I have no doubt that the Government have been listening to some on this issue, but on the issue of foreign ownership I do not think that it was the Joint Committee that they were listening to mainly. The Minister says that we should not be diverted by the issue of reciprocity. Indeed, he sets out a rather wider proposition than that. Again, I quote from the debate on Report:


    "I really do not think, when we are considering an issue of such importance as the liberalisation of world trade, that we should be diverted by the issue of reciprocity".—[Official Report, 2/7/03; col. 935.]

That is a pretty extreme statement for the Government to make. Is that actually the Government's position? If the position was, for example, that we already had full reciprocal arrangements with the United States but not with France and Germany, would they be introducing this change to the law which would give France and Germany rights without any equality in return? I dare say that one or two newspapers might be challenging such a policy; I dare say that my party would be challenging such a policy; and I dare say that the Government would not be risking the collective wrath by introducing such a policy.

There are some in this House who would impose a full ban on foreign ownership and for whom the amendment does not go far enough. I agree with them to the extent that the issues raised by the ownership of media companies are different in kind from those surrounding ownership of a normal commercial company. They are different not because media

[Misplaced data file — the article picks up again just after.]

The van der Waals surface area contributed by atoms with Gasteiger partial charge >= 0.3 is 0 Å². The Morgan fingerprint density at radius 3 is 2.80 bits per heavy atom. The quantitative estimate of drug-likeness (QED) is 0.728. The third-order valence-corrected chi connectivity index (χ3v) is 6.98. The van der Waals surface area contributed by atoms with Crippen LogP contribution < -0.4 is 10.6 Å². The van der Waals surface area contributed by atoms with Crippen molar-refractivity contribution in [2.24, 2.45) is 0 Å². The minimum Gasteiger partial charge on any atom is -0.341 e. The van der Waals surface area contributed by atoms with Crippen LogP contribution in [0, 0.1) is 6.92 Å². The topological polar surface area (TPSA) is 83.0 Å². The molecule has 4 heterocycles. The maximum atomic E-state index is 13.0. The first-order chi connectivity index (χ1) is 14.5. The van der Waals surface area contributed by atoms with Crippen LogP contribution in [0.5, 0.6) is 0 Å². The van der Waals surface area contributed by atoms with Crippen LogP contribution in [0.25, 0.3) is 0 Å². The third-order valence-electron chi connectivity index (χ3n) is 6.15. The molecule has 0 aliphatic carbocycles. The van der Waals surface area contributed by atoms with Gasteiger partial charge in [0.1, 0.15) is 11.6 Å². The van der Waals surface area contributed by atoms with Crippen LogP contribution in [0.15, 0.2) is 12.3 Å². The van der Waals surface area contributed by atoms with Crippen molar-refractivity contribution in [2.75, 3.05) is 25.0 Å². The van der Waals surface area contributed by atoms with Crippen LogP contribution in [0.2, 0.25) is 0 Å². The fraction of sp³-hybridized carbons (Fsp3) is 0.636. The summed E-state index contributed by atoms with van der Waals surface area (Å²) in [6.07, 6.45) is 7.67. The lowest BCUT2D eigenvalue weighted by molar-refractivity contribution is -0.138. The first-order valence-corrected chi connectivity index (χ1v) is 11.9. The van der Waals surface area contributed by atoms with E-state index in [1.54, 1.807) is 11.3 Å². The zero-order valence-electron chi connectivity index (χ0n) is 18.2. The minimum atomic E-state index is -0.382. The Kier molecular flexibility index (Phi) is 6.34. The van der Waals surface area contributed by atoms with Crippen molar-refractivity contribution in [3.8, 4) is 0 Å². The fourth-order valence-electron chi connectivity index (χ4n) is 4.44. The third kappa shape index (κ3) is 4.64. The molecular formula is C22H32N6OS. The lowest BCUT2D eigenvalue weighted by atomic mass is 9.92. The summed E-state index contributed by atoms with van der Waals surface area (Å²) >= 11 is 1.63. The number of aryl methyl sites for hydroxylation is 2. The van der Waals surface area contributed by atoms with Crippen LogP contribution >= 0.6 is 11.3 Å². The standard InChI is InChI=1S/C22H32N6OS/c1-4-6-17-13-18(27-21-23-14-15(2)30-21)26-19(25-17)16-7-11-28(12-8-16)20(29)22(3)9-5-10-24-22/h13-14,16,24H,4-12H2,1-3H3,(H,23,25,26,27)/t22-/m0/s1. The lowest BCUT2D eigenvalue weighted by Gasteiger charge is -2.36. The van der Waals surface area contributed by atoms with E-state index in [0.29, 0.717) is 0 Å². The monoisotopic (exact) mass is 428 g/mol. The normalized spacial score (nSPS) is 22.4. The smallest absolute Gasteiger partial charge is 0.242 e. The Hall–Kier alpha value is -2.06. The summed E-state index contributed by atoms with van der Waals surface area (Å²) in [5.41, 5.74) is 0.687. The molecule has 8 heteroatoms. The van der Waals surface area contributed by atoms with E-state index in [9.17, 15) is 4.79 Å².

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companies are better than normal companies, but because media companies are an integral part of the democratic process.

The decision on whether there can be foreign ownership has now effectively been taken. That cannot be undone. The amendment is designed to recognise the new world in respect of that issue and to say quite simply, and fairly moderately, that British companies should have equal rights to build up their own media businesses to those we are giving to people overseas. That is our proposition, and it is not an extreme one. It is the kind of proposition that both Conservative and Labour Governments ascribed to up until a few months ago. I very much hope that, even at this stage, the Government will reverse their position. I beg to move.

9.15 p.m.

Lord Crickhowell: My Lords, I put my name to this amendment with some enthusiasm. I made most of the points that needed to be made during the debate on non-EEA ownership. My task has been simplified by the speech of my noble friend Lord Fowler, because he has taken up two points that I was going to comment on.